Printer Industry Consolidation: 5 Big Things To Know

HP and Xerox may not be joining forces for now, but there are plenty of signs that the industry is still poised for M&A activity.

Come Together

HP-Xerox is over. But that doesn't mean there won't be more talk of consolidation in the printer industry again soon.

The industry continues to see declines in both supplies--the sector's biggest profit driver--and in hardware, as well. Worldwide, unit sales of printers/MFPs fell to 94.5 million in 2019, down 4.6 percent from 99.1 million the year before, according to IDC figures. In the U.S., the drop was even steeper--a 6.3-percent decline to 17.9 million units last year, IDC reported. The declines come even as at least a dozen vendors remain highly active in the market. The printer industry is clearly "ripe for consolidation," said Brett Bailey, vice president and partner at Saskatoon, Saskatchewan-based WBM Technologies, No. 318 on the 2019 CRN Solution Provider 500.

As part of CRN's Printer Week 2020, in the following slides we've compiled five key things to know about printer industry consolidation.

Why HP-Xerox Fell Apart

On March 31, Xerox's hostile bid to acquire HP came to an end after five months of corporate drama. Xerox withdrew its tender offer for HP shares and said it would not pursue the nomination of its candidates to HP's board of directors. While HP's board had staunchly opposed the takeover bid and enacted numerous measures to fight it, Xerox's decision resulted from the COVID-19 pandemic and the "resulting macroeconomic and market turmoil," the company said.

The move came after Xerox's share price plummeted amid the global spread of the coronavirus. Xerox’s proposed $34.9 billion cash-and-stock deal for HP was pegged to a Xerox stock price of $37.68 a share from Feb. 6. Xerox's shares closed at $18.94 on March 31--leaving a massive gap in the company's proposed acquisition deal for HP, and requiring Xerox to either raise more cash or offer more stock. Neither option appeared tenable; more cash would've further saddled the combined entity with debt, while more stock would likely have provided HP shareholders with a majority stake in the merged company.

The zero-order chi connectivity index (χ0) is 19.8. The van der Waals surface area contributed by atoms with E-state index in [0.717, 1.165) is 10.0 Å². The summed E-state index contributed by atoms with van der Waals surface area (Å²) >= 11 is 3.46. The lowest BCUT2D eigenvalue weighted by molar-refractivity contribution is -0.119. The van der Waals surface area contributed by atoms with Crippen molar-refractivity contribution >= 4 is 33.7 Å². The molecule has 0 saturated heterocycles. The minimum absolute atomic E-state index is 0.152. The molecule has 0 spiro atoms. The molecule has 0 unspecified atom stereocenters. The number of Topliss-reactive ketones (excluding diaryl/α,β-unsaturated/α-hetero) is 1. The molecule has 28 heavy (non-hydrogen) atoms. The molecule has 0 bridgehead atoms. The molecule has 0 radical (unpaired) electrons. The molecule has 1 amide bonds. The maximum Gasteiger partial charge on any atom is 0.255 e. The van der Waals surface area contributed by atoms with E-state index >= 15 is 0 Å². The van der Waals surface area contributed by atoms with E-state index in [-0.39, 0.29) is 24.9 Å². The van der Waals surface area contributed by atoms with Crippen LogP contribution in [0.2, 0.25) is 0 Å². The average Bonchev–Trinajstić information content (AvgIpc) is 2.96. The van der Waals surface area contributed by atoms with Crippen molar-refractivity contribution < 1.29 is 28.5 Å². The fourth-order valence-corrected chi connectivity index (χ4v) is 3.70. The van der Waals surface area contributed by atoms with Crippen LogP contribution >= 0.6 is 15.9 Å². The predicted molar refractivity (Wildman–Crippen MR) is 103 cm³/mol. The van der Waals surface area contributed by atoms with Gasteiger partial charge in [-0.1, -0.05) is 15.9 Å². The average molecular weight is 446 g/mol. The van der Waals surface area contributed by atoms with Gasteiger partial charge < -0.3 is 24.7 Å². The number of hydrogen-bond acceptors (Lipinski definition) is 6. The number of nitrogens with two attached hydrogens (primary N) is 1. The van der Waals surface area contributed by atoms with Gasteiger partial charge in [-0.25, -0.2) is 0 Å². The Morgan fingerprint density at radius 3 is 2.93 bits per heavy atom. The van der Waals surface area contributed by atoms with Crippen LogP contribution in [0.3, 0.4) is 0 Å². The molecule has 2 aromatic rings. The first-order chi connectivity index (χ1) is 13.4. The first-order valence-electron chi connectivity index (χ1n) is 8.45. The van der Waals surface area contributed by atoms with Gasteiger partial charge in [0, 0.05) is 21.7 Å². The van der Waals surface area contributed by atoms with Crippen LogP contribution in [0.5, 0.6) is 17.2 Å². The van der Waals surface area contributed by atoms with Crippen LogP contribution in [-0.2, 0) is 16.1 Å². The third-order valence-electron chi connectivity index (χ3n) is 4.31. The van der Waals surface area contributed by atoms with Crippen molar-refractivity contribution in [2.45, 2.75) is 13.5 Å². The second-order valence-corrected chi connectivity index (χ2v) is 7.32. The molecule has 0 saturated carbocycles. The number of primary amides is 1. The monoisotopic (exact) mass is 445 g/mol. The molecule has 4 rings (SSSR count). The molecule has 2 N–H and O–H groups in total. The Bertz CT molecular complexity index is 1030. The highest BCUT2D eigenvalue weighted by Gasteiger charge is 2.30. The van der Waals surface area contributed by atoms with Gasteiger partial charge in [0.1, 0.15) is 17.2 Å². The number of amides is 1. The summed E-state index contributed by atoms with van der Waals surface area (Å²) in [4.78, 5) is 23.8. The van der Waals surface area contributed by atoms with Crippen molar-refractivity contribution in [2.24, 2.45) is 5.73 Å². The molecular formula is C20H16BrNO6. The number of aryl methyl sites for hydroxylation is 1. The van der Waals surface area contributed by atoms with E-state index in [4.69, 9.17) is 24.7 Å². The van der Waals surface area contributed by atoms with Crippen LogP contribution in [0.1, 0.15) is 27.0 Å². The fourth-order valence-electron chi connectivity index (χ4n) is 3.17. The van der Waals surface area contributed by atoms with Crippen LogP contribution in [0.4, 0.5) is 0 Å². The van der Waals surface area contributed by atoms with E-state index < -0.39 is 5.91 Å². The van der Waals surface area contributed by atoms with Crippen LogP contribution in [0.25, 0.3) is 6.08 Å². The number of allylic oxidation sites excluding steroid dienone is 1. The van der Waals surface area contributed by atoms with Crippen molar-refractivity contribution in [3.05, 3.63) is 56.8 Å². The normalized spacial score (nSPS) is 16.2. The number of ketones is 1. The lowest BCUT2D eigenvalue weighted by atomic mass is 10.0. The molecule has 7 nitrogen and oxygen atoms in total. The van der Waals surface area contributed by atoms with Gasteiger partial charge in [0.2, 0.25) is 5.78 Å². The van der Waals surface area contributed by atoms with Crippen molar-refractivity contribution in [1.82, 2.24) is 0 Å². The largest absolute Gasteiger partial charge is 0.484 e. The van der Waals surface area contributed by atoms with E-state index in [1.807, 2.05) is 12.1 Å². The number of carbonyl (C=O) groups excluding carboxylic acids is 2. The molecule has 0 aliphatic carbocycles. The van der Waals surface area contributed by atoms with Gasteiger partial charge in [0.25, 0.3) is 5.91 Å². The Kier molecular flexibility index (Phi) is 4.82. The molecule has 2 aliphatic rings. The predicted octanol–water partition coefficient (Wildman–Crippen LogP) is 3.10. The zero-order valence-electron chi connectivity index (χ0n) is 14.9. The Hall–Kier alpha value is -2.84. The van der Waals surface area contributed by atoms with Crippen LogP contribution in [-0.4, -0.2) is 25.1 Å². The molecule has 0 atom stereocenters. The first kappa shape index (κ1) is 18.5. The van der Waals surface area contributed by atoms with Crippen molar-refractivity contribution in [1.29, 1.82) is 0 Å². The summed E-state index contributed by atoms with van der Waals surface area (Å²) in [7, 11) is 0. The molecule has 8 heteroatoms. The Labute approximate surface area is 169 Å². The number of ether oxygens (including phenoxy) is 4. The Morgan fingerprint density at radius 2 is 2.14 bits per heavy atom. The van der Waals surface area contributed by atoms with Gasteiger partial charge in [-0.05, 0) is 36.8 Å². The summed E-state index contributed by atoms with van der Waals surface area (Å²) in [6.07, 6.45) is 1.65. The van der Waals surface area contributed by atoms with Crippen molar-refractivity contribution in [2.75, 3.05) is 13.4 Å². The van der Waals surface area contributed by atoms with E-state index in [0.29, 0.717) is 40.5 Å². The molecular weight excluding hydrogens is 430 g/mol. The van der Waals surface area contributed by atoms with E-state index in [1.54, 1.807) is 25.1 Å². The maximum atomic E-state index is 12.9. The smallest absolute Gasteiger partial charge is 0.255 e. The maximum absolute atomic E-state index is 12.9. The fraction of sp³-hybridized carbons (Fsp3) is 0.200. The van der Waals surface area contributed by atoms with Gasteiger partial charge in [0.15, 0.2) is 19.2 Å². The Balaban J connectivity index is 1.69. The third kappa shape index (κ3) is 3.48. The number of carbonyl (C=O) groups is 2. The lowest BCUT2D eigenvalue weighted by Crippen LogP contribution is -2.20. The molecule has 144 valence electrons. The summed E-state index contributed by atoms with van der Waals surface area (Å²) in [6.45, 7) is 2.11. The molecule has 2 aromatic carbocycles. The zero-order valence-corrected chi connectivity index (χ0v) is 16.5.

More M&A Ahead?

Keith Kmetz, program vice president for imaging, printing and document solutions at IDC, agrees that the print industry could still see additional consolidation in the years to come. "We've been talking about maturity and consolidation pending for some time. And many say look, there are still 10 to 12 companies in this office printing segment of market. Maybe that's too many. Either some are going to get out, or some are going to merge or consolidate and create a bigger, stronger entity," Kmetz said.

"But I think there's some credibility behind that line of thinking, that maybe 10 to 12 players isn't what we should be going to market with--but some reduced number may make more sense," he said.

Even if Xerox and HP never find a way to combine forces with each other, the two companies--as two titans of the print and copier industry-- may very well pursue M&A separately, Kmetz said. "I wouldn't be surprised if one of these companies or both of these companies looks at further acquisition activity in the print market," he said.

HP, Xerox M&A Aspirations